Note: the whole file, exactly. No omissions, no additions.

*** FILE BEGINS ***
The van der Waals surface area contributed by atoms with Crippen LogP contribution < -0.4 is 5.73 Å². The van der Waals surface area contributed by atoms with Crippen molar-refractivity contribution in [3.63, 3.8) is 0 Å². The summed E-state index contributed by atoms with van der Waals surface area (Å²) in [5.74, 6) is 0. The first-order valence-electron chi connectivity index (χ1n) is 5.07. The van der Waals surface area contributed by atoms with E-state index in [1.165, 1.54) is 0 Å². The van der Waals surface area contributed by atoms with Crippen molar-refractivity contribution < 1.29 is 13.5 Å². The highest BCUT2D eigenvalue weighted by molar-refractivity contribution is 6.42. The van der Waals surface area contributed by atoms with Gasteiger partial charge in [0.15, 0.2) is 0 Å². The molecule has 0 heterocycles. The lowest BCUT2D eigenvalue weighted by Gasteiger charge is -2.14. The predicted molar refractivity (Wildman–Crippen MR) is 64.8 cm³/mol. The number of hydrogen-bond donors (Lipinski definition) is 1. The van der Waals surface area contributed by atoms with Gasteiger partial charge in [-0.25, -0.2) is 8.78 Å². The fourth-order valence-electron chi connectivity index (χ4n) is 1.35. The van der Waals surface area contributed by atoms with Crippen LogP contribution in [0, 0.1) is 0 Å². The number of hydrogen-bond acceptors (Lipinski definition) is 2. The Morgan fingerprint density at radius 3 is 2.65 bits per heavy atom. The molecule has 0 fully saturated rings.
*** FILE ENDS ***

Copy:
The van der Waals surface area contributed by atoms with Crippen LogP contribution < -0.4 is 5.73 Å². The van der Waals surface area contributed by atoms with Crippen molar-refractivity contribution in [3.63, 3.8) is 0 Å². The summed E-state index contributed by atoms with van der Waals surface area (Å²) in [5.74, 6) is 0. The first-order valence-electron chi connectivity index (χ1n) is 5.07. The van der Waals surface area contributed by atoms with E-state index in [1.165, 1.54) is 0 Å². The van der Waals surface area contributed by atoms with Crippen molar-refractivity contribution < 1.29 is 13.5 Å². The highest BCUT2D eigenvalue weighted by molar-refractivity contribution is 6.42. The van der Waals surface area contributed by atoms with Gasteiger partial charge in [0.15, 0.2) is 0 Å². The molecule has 0 heterocycles. The lowest BCUT2D eigenvalue weighted by Gasteiger charge is -2.14. The predicted molar refractivity (Wildman–Crippen MR) is 64.8 cm³/mol. The number of hydrogen-bond donors (Lipinski definition) is 1. The van der Waals surface area contributed by atoms with Gasteiger partial charge in [-0.25, -0.2) is 8.78 Å². The fourth-order valence-electron chi connectivity index (χ4n) is 1.35. The van der Waals surface area contributed by atoms with Crippen LogP contribution in [0, 0.1) is 0 Å². The number of hydrogen-bond acceptors (Lipinski definition) is 2. The Morgan fingerprint density at radius 3 is 2.65 bits per heavy atom. The molecule has 0 fully saturated rings.